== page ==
August 24th, 2012 | by MARTIN CIZMAR Food & Drink | Posted In: The President of Beers

President of Beers: #50

Yuengling Lager: D. G. Yuengling & Son, Pottsville, Pennsylvania

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We're drinking the flagship craft beer from every state in the Union, counting down from 50-1, to find which is home to the President of Beers.


#50: Yuengling Lager: D.G. Yuengling & Son, Pottsville, Pennsylvania

State: The large and unloved Commonwealth of Pennsylvania. The eastern half of the state is like New Jersey, the western half is Appalachia. Notable residents include Rick Santorum, Michael Vick, Ben Roethlisberger and Jerry Sandusky.

Brewery: Yuengling, the oldest operating brewery in the country. Founded in 1829 and still owned by the same family. It is also one of the largest American-owned breweries following mergers at Miller, Coors and Budweiser. Its beers are of roughly equivalent quality.

Beer: Yuengling Lager, which President Obama once said is his favorite beer, though he was probably being nice because it's our nation’s oldest brewery and was passing it off on some unsuspecting ‘Nucks after we lost a hockey game. Yuengling's fairly standard lager comes in green bottles and is priced competitively with Bud back East.

Difficulty of obtaining in Oregon: Moderate. Although Yuengling does not distribute any further west than Indiana, it is cheap and readily available where distributed.

Average score: 47.16

PHOTO: Cameron Browne

Add “making beer” to the long list of things Pennsylvania does not do well. We can state this objectively, as the Keystone state’s flagship Yuengling Lager finished dead ass last in our blind tasting of craft beers from all 50 states.

Having grown up in a neighboring state, and with my opinions on Pennsylvania firmly on the record, I cannot pretend to be surprised. Sorry yinzers, Yuengling ain’t good. I say this as someone who gave the beer one of the more generous scores among our 12-person blind tasting panel. There’s not much character to this light-bodied lager, which may account for its longevity through many decades where Americans favored beer that didn’t taste like beer. Yuengling has, to me, always seemed slightly skunky—our bottle came from the same source as several from in top 10 and was treated the same way—even fresh out of the cooler at the grocery store.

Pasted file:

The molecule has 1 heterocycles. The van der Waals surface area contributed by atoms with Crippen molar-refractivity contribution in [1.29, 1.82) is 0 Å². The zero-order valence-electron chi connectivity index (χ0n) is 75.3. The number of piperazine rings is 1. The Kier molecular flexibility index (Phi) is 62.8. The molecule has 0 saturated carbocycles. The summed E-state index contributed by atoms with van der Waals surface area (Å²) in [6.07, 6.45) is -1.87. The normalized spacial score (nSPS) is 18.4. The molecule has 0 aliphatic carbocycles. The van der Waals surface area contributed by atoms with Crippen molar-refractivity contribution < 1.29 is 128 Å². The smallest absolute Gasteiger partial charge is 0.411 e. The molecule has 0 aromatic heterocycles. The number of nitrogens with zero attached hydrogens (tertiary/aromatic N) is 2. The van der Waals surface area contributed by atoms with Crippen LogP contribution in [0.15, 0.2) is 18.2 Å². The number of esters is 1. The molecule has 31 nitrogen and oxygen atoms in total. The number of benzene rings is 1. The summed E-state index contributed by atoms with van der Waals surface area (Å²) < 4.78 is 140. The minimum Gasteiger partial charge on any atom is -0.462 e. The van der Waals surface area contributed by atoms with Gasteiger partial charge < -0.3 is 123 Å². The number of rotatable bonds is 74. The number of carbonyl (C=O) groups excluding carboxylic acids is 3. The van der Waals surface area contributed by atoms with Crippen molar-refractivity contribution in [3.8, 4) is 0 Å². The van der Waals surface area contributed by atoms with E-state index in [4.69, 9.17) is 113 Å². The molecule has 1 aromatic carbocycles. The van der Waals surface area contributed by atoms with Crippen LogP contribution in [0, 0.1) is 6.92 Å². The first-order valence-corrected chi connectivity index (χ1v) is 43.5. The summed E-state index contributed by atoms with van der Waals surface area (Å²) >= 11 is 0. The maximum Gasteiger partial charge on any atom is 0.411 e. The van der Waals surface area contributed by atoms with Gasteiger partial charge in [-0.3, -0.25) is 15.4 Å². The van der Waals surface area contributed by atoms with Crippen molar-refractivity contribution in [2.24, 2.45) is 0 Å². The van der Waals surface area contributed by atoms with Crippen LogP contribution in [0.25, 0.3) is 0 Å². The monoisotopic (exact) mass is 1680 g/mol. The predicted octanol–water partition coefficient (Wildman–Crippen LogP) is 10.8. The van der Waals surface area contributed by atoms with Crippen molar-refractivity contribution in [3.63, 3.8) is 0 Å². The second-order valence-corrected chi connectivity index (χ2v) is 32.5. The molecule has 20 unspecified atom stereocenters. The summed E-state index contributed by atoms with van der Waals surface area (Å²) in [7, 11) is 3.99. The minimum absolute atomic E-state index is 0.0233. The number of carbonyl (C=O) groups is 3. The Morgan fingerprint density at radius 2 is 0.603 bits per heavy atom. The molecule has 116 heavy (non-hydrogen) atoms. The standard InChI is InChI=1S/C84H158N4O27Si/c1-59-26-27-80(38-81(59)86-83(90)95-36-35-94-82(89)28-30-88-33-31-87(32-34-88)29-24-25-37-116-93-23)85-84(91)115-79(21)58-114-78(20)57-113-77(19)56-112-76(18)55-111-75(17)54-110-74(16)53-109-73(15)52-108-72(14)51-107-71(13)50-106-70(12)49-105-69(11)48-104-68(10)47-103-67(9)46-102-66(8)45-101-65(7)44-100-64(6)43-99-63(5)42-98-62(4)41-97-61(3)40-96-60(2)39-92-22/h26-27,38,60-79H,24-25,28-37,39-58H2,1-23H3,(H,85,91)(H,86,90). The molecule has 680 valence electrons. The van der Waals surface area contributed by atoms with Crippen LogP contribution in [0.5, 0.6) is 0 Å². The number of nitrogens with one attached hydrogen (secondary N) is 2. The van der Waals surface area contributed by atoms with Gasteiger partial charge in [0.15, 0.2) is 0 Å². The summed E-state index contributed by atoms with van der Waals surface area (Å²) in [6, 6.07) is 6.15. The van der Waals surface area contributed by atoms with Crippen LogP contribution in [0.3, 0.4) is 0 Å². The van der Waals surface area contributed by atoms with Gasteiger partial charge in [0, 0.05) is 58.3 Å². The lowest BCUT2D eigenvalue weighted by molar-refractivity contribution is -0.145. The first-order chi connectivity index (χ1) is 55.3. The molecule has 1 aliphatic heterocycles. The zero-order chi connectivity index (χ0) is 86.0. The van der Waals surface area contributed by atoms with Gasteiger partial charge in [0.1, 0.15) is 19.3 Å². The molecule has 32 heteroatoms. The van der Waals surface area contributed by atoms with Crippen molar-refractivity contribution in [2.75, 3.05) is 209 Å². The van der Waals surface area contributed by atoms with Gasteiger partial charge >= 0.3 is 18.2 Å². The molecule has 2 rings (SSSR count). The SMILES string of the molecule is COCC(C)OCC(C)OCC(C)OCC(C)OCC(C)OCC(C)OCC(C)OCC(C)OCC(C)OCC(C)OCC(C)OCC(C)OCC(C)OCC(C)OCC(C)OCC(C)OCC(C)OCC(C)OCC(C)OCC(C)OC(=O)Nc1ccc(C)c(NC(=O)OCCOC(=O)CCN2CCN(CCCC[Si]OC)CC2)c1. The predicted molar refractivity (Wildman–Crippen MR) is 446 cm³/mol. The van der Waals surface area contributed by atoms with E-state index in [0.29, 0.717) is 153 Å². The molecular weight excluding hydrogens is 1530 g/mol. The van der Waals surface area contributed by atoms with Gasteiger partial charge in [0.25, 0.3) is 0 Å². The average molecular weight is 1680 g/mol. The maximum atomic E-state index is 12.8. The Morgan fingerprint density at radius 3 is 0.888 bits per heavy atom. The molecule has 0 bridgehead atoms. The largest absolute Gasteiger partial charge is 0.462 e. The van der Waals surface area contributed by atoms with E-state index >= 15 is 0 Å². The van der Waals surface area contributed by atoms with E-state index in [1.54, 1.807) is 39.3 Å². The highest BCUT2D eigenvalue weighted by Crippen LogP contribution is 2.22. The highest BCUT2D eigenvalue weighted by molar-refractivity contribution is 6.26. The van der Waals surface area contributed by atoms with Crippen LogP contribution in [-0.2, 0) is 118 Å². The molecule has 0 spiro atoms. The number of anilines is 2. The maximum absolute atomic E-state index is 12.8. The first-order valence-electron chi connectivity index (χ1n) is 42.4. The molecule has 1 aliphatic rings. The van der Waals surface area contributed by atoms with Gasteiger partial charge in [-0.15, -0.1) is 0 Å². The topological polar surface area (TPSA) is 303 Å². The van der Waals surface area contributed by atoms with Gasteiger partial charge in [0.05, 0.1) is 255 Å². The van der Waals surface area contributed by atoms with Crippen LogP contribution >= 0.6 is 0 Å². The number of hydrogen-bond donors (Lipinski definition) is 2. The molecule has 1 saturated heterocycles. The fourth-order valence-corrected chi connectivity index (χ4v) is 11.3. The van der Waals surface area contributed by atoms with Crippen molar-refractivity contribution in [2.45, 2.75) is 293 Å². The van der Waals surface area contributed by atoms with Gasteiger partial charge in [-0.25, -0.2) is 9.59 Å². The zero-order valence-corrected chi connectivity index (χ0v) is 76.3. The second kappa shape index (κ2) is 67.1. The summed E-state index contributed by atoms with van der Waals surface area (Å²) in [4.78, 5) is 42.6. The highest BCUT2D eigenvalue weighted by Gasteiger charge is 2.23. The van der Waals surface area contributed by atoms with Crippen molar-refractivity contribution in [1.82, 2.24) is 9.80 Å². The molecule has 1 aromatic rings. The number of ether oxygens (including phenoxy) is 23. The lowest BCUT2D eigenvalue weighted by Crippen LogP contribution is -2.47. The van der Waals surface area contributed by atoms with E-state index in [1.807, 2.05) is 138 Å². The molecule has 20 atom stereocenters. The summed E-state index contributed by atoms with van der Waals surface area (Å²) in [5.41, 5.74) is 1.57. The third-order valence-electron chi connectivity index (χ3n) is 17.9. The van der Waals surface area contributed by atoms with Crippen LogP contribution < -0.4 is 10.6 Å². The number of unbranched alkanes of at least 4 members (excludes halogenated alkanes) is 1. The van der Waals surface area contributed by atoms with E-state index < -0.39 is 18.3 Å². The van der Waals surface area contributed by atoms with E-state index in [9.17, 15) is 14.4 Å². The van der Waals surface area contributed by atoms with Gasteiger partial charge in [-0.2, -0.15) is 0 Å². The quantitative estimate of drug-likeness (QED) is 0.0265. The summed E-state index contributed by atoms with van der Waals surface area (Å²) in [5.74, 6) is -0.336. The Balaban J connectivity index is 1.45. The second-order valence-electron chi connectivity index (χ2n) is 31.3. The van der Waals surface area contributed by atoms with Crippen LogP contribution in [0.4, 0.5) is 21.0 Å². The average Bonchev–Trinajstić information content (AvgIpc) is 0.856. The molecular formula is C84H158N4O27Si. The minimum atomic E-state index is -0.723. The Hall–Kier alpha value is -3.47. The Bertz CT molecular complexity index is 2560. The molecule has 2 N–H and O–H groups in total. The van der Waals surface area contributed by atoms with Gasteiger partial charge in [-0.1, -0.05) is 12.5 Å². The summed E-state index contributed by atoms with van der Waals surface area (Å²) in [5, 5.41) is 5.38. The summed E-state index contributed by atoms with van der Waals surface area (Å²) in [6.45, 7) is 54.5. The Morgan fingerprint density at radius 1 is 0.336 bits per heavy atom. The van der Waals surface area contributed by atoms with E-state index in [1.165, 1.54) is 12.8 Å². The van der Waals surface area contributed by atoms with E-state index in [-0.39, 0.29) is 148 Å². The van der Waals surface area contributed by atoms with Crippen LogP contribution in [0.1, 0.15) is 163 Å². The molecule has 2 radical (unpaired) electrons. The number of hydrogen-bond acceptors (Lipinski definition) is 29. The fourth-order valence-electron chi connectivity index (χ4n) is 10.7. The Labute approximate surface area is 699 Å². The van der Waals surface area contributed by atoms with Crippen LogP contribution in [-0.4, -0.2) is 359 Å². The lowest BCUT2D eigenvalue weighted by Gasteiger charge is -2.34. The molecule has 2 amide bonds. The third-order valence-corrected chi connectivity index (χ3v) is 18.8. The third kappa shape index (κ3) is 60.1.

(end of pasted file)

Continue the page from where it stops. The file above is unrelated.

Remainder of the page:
The lager is a legacy beer more fairly considered as a country cousin to Pabst Blue Ribbon than a grandfather to today’s craft brews. Pennsylvanians might complain we should have entered something like Victory’s elegant Storm King Stout—and maybe we should have, except “Yuengling” and “Pennsylvania beer” are synonymous. If we’d entered a “good beer” for Pennsylvania, yinz would have griped we’d shorted good ol’ Yueng.

For what it’s worth, this low-end brew and its piss-poor showing in our race to elect a President of Beers is really the least of the problems in its native land. Only 17 miles from the D.G. Yuengling and Son brewery in the backwoods of Pottsville, Pennsylvania sits the ghost town of Centralia, Pennsylvania.

Back in 1962, the volunteer firemen of the town of Centralia decided to “clean up” the town dump by burning up all the trash. Unfortunately, they lit an abandoned coal mine on fire. Rather than spend a few thousand dollars to put the fire out before it spread, they allowed it to spread and smoulder underground for decades. By the time they realized what had happened, it was too late. Kids started falling in smoking sinkholes and people got sick. The entire town had to be relocated on federal dimes.

The fire still burns below the now near-empty town as a few looney residents stand their ground in a land of rot and smoke.

Damn, now I’m getting depressed. Pass me a Yuengling, will ya?



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